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In the end, none of us are really qualified to question what happens in the District of Columbia. We can have opinions as to whether liberalism or conservatism is a better or worse solution for any given set of circumstances but we’re never going to really know the whole truth about the other stuff. Yes, yes, there are always signs on the wall, but you know sometimes words have two meanings.

Legitimately, either direction can be the right direction depending upon the specific set of circumstances. Likewise, neither direction works as a system in and of itself. Too much a good thing is never a good thing. Push liberalism too far and you get communism; push the right wing agenda too far and you may pull a Nazi out of the bag. The powers are made to be balanced because they need to be balanced in order for our country to work as it was engineered to work. We’ve seen the atrocities committed by both polar extremes – so who wants to give up prosperity and freedom for either of those two bullshit alternatives?

There’s a lady who’s sure, all that glitters is gold, and she’s buying a stairway to heaven. I don’t know her personally but I can tell you that if she’d just focus on the area somewhere between the stratus’ of gold and pot metal, she might make a better investment. It is so easy to deceive. Smear on a little paint and spike it with a little lead and voila. Viewed from a distance the pot metal looks just like gold and it weighs the same too. That is the lure of political parties but it’s just a façade. It’s never exactly what you think.

There’s an enormous effort from both sides of the isle to convince you that their path is the true stairway to heaven. In my world there are lots of stairways and many correct paths. Gold too, is not just an element on a periodic table. It’s a condition, it’s a place, it’s a relationship, and it’s a state of mind. As Alaskan’s are fond of saying, “Gold is where you find it.”

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If there’s one thing I could convey here that I hope will resonate with people is that we should try and respect, not necessarily agree, with people who don’t share our opinions. We’re losing our ability to show respect to others who may be different. Deference is no longer fashionable. I want you to respect my views/sexuality/race/identity/etc., but it’s completely unfashionable for me to respect you in return. This one-way street of acceptance will, if not cured, incubate a future filled with hate and intolerance all over again.

If you are allowed to hate me, I am within my rights to hate you back, right? Isn’t that the way of the world today? I would hope that we’ve moved beyond that particular stage of humanity, or is it inhumanity?

On one hand our society has done a great job of learning to embrace people who look or act different, but we’ve completely lost our ability to embrace people who think different. Today, we celebrate differences on television and in movies and even parades. Kids who feel different about their sexuality no longer feel as if they have to conform to anything. Different races and different ethnic backgrounds blend and assimilate back and forth to the point where the word “cultural appropriation” has actually become a subject in college.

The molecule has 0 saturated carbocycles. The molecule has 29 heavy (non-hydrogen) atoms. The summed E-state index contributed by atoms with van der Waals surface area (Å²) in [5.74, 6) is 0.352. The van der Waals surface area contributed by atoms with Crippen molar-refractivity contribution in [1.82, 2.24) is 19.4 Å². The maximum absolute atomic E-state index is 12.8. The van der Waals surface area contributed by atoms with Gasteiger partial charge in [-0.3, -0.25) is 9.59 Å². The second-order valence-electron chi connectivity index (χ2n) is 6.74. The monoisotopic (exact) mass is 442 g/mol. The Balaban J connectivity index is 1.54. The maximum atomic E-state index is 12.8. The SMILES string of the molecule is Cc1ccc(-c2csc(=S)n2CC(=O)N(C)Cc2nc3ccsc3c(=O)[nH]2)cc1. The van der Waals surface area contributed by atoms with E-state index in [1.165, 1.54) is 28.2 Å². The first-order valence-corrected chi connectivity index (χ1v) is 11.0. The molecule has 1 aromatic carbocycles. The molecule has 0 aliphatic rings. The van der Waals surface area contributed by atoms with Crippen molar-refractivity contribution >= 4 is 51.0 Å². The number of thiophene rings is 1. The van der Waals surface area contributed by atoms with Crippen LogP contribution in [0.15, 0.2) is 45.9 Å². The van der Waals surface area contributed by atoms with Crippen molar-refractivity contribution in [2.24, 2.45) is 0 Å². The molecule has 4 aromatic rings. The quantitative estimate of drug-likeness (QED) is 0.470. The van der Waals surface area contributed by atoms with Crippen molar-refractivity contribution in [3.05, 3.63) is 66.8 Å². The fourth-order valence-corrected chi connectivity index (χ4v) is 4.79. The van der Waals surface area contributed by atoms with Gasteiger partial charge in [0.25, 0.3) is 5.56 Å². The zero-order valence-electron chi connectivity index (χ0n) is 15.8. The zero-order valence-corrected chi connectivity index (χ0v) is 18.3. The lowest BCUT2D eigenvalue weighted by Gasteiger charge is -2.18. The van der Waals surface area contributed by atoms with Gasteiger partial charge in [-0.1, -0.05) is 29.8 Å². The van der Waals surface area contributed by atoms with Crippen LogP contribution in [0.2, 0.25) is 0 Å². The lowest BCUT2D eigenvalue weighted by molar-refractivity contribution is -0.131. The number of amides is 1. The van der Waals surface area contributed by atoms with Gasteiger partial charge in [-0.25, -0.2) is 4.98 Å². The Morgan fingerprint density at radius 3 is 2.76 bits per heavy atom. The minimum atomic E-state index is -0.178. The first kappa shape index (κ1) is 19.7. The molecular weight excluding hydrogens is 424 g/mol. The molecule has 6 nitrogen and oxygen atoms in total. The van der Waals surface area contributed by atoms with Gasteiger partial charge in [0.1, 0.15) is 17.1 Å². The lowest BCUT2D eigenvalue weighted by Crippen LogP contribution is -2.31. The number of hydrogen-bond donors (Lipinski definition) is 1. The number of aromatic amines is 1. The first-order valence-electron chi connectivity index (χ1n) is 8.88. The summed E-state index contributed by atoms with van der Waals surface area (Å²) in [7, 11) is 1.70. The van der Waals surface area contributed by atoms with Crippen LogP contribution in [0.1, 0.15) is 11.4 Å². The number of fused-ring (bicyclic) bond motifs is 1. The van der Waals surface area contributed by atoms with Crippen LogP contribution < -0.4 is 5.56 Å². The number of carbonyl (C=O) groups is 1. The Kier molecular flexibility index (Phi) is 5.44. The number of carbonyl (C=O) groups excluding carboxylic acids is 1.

In my younger days, culture was something that only old and frightened white people felt deserved protection. Now the majority of people who want to insulate and protect their culture are ethnic groups. The desire to homogenize is no longer as prevalent as it once was. Ethnic peoples used to pray for a day where they could just be called Americans, now they’d much prefer a richer more diversified cultural identity.

Ironically, they have become that way only because they now have the freedoms and the acceptance that allows them to concentrate on themselves for a change, and not a broader more inclusive goal as once was necessary. Coalescence is to the modern American joke what the Pollock was when I was twelve years old. Oh how the world, and I, have changed – for the good.

The irony is that the better things become, the more selfish we’re allowed to be, and the more faults we find in the world because the world is not suiting our individual goals anymore. Things may be great for my community, my state, my gender, my race, or my culture but its not so great for moi. So, I should start a go-fund-me page in order to change all this shit to accommodate my blossoming individuality.

Meanwhile at the coffee shop, I read that Republicans want to outlaw go-fund-me accounts. Should I write another blog about it or just keep my mouth shut and hope they don’t shut down the one I started to buy myself a fishing boat cancer policy?  Why am I so cynical these days?

How are we so systematically being pushed away from each other? What around us is so deliberately tapping into our brains innate sensitivity to fear and danger? I think I know but maybe I don’t. Being that I am not the god of knowledge, I think it’s time for me to ramble on then allow you to figure that one out for yourself. Hmm, this reminds of another Led Zeppelin song.

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Genesis 2.0

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Everyone benefits from an obsession with family history. Maybe too bold a statement…? I can only speak from my own experiences but if you will allow me to explain my reasoning I think you will agree.